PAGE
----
Burning up this summer? As summer blossoms into full swing, your skin needs a bodyguard. Sunscreen is the biggest, baddest, bodyguard against your skin’s greatest enemy this summer: the sun!
What exactly is sunburn?
When a nasty sunburn occurs, your skin turns red and eventually may start to peel off. Sunburn is actually a radiation burn and exposes the cells of your skin to a small dose of radioactivity. The radiation reaches your skin in the form of UVA and UVB rays from the sun. Your cells start to undergo genetic mutations. Since our bodies naturally protect from such radiation mutations, your skin cells recognize this mutation and immediately undergo a process to stop it. Your cells commit suicide! This is where the peeling of the skin comes along. If our bodies didn’t undergo this process, these cells would eventually become cancerous. Scared yet?
What is a tan?
A tan is your body’s way to protect your cells. A certain protective pigment in your skin cells is called melanin and is produced inside of cells called melanocytes. When your skin cells get burnt repeatedly, the cells with the pigment try to curl around the cells in danger to protect them from the sun. Interestingly, these pigmented cells are the only reason why human beings have different skin tones as well. Darker skin is full of these pigmented cells close to the surface, while pale skinned individuals have these cells buried deeper within their skin. This also explains why some nationalities burn more than others.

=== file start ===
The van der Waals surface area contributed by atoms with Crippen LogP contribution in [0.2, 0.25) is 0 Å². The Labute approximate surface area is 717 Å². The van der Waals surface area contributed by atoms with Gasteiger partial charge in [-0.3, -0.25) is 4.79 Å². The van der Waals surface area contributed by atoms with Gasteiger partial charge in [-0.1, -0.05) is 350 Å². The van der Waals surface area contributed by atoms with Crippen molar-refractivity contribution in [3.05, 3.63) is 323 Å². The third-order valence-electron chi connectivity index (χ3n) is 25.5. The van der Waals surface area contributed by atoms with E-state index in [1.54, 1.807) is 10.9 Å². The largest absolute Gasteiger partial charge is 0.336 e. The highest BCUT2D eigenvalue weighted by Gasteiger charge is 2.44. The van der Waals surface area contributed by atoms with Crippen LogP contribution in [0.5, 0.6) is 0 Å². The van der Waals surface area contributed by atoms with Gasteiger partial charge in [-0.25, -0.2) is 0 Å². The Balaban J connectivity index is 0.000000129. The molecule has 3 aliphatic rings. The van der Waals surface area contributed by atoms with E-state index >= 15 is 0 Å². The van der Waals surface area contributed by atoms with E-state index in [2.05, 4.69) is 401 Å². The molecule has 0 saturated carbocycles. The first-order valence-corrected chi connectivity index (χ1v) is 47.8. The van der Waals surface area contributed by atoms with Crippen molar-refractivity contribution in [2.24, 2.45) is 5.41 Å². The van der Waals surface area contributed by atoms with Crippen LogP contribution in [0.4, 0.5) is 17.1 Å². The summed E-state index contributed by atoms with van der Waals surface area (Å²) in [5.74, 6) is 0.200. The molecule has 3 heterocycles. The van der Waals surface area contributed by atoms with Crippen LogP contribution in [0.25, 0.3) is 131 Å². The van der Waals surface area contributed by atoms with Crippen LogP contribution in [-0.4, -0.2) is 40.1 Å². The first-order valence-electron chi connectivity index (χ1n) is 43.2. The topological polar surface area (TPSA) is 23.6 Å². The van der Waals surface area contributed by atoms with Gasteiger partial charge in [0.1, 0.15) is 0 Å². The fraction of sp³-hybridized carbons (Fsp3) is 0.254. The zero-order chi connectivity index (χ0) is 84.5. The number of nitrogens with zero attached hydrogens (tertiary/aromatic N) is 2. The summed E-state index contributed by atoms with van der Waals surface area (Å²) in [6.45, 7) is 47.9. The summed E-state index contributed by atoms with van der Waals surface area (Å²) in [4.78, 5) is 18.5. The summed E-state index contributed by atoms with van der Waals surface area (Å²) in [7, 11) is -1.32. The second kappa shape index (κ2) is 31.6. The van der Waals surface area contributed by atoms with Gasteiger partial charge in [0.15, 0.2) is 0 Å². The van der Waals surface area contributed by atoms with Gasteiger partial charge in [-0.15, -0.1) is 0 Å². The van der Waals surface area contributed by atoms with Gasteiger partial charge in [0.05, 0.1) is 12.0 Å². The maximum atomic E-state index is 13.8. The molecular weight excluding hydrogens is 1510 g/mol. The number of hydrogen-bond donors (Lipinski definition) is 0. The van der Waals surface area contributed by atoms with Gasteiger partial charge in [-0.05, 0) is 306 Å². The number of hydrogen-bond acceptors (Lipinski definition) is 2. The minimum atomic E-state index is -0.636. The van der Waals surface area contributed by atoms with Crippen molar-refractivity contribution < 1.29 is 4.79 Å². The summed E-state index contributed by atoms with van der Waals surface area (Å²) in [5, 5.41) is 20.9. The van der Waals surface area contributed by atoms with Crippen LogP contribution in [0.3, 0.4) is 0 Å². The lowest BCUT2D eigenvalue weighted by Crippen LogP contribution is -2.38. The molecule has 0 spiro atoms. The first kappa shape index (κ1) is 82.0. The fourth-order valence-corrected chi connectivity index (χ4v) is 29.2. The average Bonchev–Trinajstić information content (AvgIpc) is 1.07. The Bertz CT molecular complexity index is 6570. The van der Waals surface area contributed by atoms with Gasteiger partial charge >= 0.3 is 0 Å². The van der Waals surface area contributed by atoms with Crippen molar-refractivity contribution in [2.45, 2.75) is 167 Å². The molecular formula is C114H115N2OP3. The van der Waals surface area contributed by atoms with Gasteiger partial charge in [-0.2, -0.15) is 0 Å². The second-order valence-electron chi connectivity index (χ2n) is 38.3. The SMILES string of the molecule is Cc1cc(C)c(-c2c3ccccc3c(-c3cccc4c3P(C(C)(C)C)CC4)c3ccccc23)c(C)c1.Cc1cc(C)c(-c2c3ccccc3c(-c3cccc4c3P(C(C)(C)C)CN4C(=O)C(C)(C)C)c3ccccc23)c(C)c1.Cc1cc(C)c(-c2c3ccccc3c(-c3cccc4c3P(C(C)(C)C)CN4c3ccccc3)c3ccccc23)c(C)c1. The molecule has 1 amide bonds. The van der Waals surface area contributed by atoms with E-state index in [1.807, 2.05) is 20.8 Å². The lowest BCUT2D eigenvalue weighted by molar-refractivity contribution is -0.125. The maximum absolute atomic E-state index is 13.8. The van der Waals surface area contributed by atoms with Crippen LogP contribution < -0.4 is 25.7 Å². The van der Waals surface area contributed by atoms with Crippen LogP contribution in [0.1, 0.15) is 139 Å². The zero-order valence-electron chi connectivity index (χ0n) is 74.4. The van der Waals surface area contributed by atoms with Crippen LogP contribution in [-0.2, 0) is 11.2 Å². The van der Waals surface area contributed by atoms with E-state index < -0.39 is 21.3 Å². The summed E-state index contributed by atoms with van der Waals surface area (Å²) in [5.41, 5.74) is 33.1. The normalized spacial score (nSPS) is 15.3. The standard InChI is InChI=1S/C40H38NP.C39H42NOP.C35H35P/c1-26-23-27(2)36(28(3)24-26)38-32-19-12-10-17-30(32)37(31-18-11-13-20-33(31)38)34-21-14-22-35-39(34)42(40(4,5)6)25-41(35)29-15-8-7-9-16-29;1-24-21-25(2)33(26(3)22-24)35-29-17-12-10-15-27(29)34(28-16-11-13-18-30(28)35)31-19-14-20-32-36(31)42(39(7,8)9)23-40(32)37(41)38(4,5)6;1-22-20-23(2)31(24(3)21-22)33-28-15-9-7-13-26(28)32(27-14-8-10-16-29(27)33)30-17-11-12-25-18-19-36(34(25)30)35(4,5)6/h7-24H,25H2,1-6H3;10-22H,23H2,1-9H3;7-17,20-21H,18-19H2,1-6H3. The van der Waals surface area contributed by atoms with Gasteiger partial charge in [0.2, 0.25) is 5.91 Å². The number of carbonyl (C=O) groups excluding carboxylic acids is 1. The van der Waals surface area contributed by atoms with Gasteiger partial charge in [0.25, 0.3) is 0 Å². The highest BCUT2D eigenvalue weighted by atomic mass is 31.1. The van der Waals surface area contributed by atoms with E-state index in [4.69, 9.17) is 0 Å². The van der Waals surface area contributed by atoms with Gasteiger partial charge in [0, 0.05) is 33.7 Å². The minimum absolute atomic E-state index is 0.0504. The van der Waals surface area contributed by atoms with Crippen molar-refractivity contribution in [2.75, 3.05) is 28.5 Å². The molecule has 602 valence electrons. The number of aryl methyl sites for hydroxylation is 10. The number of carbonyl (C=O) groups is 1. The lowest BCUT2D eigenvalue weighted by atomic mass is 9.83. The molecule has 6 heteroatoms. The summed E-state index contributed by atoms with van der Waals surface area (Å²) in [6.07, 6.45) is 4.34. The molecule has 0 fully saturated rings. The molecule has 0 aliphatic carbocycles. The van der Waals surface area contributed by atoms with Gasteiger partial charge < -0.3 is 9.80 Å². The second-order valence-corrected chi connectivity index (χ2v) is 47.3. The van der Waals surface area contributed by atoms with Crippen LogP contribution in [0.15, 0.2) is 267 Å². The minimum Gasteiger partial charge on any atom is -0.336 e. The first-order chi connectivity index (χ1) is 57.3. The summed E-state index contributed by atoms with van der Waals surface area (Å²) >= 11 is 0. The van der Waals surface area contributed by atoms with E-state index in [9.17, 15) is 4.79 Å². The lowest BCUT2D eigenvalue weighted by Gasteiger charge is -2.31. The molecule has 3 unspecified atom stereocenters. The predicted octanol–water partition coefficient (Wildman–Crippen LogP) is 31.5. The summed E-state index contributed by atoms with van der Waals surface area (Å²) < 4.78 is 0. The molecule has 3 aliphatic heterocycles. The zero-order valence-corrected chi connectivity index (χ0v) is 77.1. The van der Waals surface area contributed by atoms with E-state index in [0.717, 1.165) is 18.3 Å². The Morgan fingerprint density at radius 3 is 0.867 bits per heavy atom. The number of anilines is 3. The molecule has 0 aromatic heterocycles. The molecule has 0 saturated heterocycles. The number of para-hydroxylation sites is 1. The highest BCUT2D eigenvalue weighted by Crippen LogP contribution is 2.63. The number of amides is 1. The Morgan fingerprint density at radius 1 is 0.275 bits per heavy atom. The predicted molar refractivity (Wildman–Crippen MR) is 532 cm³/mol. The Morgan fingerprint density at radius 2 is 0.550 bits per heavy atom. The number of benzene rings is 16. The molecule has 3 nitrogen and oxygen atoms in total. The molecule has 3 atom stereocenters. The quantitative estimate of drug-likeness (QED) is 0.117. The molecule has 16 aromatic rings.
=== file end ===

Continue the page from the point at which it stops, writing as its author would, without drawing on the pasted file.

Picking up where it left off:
Is sunscreen magical? How does it work?
Most sunscreens work by either scattering the sun’s UV rays away from the skin, or by simply absorbing the sun’s rays. The chemicals in sunscreen have certain chemical properties needed to protect your skin. Without getting too involved, chemicals like zinc oxide or titanium oxide work to help scatter the sun’s UV rays. Chemicals like octyl methoxycinnamate (OMC) or oxybenzone help absorb harmful rays.
What exactly does SPF mean?
SPF stands for sun protection factor. SPF was developed with testing how the sunscreen protects sun exposure versus no sunscreen at all. For example, a sunscreen with an SPF value of 4 will protect your skin from burning 4 times longer than it would without sunscreen. This means that if your skin normally burns in 10 minutes, an application of SPF 4 sunscreen will keep you from burning for 40 minutes (granted the sunscreen is applied properly). SPF 15 means the sun will protect your skin 15 times longer than it would without sunscreen.
How do you protect yourself?
Every sunscreen is different. Most dermatologists recommend to use a sunscreen with protection of SPF 15 or greater. Personally I’d recommend to use SPF 30 or greater and to reapply sunscreen at least every 30 minutes. It is also important to reapply after swimming, towel drying, or cloth wearing. Another tip is to apply to yourself while naked before going out in the sun initially. This will help you avoid all those little spots you may not realize you need to cover.
Overall, sunscreen in the summer is essential to your skin’s health. Use sunscreen to protect your skin this summer!
Sources: Centers for Disease Control, National Institute of Health, American Academy of Dermatology